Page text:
United States District Court, D. Massachusetts
BOBBY CANDRA, ZHAFIRAH CANDRA, ALBERT CANDRA, and MUHAMMAD CANDRA, Petitioners/Plaintiffs,
CHRIS M. CRONEN, TIMOTHY STEVENS, and KIRSTJEN M. NIELSEN, Respondents/Defendants.
MEMORANDUM AND ORDER
B. Saris Chief U.S. District Judge.
Bobby Candra, an Indonesian national, and his three U.S.
citizen children bring this action against a number of
government officials to challenge U.S. Immigration and
Customs Enforcement (“ICE”)'s denial of
Candra's most recent application for an administrative
stay of removal. Candra brings a petition for a writ of
habeas corpus alleging that ICE's denial of his stay
application and attempt to remove him violate due process.
The Candra Children bring an action under the Administrative
Procedure Act (“APA”) alleging that the denial
was an abuse of discretion and a violation of their own Fifth
Amendment due process rights. The Government has moved to
dismiss for lack of subject matter jurisdiction and failure
to state a claim under Federal Rules of Civil Procedure
12(b)(1) and 12(b)(6).
hearing, the Government's motion to dismiss (Docket No.
25) is ALLOWED without prejudice.
an Indonesian national, has lived and worked in the United
States since 2000. He resides with his wife and children in
Somersworth, New Hampshire. For almost seven years, he has
worked as a machine operator and maintenance technician for
Natural Rocks Ice Company in Eliot, Maine. He is an active
member of his community and participates in activities at his
Candra Children, a daughter and two sons, are all U.S.
citizens born in New Hampshire. Candra's daughter,
Zhafirah, 15, attends Somersworth High School and Career
Training Center. She plans to matriculate in college and
hopes to become an environmental engineer. Candra's older
son, Albert, 14, attends Somersworth Middle School.
Candra's younger son, Muhammad, is six years old. None of
the three children speaks, reads, or writes Indonesian.
describes his family as “moderate” Muslims. If he
is deported and his family follows him to Indonesia, he
believes that his children will face discrimination by
religious and anti-American extremists. He also believes that
Indonesian law will require his children to eventually choose
between their Indonesian and U.S. citizenships. He is
particularly concerned about Zhafirah's future in
Indonesia because she will have to wear a hijab and will not
receive the mental health care she needs.
are two local officials from ICE and the U.S. Secretary of
Homeland Security, who oversees ICE.
Candra's Immigration History
entered the United States in August 2000 on a B-1
nonimmigrant visitor visa valid for three months. He
overstayed his visa and was ordered removed on May 22, 2006.
He did not leave the United States, and ICE never removed
2013, ICE placed Candra under an order of supervision
requiring him to report monthly to the ICE office in
Manchester, New Hampshire. Two months later, he applied to
ICE for a one-year administrative stay of removal, which ICE
granted. He sought and received a similar one-year stay each
year from 2014 to 2016.
January 2017, Candra applied for another stay of removal. ICE
denied his application on February 8, 2017. He reapplied on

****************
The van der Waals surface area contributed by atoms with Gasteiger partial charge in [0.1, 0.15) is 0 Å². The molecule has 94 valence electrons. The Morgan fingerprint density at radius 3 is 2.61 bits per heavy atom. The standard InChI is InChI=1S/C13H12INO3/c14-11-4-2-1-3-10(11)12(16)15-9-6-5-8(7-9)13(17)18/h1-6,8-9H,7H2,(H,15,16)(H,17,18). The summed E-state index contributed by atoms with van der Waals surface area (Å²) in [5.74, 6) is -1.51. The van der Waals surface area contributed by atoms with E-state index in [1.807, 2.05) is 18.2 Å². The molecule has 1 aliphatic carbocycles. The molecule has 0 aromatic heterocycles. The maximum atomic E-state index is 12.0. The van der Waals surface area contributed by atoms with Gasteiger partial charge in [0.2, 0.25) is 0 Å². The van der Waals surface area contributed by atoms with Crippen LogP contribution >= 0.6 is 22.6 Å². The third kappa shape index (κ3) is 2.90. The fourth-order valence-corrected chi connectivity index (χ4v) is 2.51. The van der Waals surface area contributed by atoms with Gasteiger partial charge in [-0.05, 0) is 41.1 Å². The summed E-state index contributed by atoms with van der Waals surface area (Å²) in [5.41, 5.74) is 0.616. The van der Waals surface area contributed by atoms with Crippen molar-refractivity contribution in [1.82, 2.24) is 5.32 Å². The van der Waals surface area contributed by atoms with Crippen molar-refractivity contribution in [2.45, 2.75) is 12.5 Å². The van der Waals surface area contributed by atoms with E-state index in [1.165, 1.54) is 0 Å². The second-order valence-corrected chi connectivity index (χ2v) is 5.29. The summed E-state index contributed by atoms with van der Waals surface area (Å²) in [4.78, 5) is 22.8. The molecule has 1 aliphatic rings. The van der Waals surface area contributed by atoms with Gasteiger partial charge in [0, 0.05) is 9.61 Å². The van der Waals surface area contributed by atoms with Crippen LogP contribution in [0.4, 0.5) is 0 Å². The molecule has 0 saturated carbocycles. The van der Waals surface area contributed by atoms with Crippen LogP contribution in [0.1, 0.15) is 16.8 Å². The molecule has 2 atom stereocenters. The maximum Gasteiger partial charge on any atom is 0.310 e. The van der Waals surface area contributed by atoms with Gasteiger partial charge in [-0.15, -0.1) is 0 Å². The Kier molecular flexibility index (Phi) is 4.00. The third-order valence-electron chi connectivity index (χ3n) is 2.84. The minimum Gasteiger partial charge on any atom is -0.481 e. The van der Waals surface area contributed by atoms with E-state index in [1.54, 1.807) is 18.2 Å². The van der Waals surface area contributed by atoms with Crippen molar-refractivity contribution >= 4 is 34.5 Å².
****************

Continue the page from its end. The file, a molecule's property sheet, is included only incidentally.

September 13, 2017 and was again denied. ICE's denials
came on form letters without any factual basis or reasoning.
Instead, the letters stated simply that ICE “carefully
reviewed [his] file, as well as the factors addressed in the
Application for a Stay of Deportation or Removal, ” and
“determined that the grant of such discretionary relief
[was] not sufficiently warranted.” Docket No. 3, Exs.
P-Q. Plaintiffs allege that ICE did not in fact engage in any
analysis of Candra's circumstances and instead has a
blanket policy of denying stay applications.
that month, Candra asked the Board of Immigration Appeals
(“BIA”) to reopen his removal proceedings so that
he could seek relief from his removal order. The BIA denied
the motion to reopen on February 27, 2018. Candra's
then-counsel did not inform him that his motion had been
denied until more than thirty days had passed. As a
consequence, Candra missed the deadline for seeking review of
the BIA's denial of his motion to reopen in the First
Circuit. On April 27, 2018, Candra asked the BIA to reissue
its decision to allow him an opportunity to file a petition
for review with the First Circuit. It is not clear whether
the BIA has ruled on this request.
while, Candra has been regularly reporting to ICE. Compl.
¶ 33. During an early April 2018 visit, ICE attached an
ankle bracelet to him and ordered him to report back on April
13 with proof of a plane ticket to leave the United States on
or before May 3, 2018. Id. Candra purchased a plane
ticket and reported to ICE as required on April 13. Compl.
filed suit on April 27, 2018. The complaint pleads two causes
of action challenging ICE's September 2017 denial of
Candra's application for a stay of removal. In Count I,
Candra brings a petition for a writ of habeas corpus alleging
that, after ICE granted him four prior stays of removal,
ICE's denial of his latest stay application and
subsequent attempt to remove him violate his Fifth Amendment
due process rights. Specifically, he alleges that the agency
did not consider the unique circumstances of his situation or
give him a chance to challenge his removal. In Count II, the
Candra Children bring a claim under the APA arguing that
ICE's denial of the stay application was arbitrary and
capricious and an abuse of discretion and violated their due
process rights by forcing them to leave the United States
when their father is removed.
ask the Court to stay Candra's removal until the BIA
rules on his latest motion to reopen and he exhausts his
administrative and judicial challenges to removal. They also
request an injunction vacating ICE's denial of his stay
application and requiring ICE to grant any future stay
applications unless it makes ...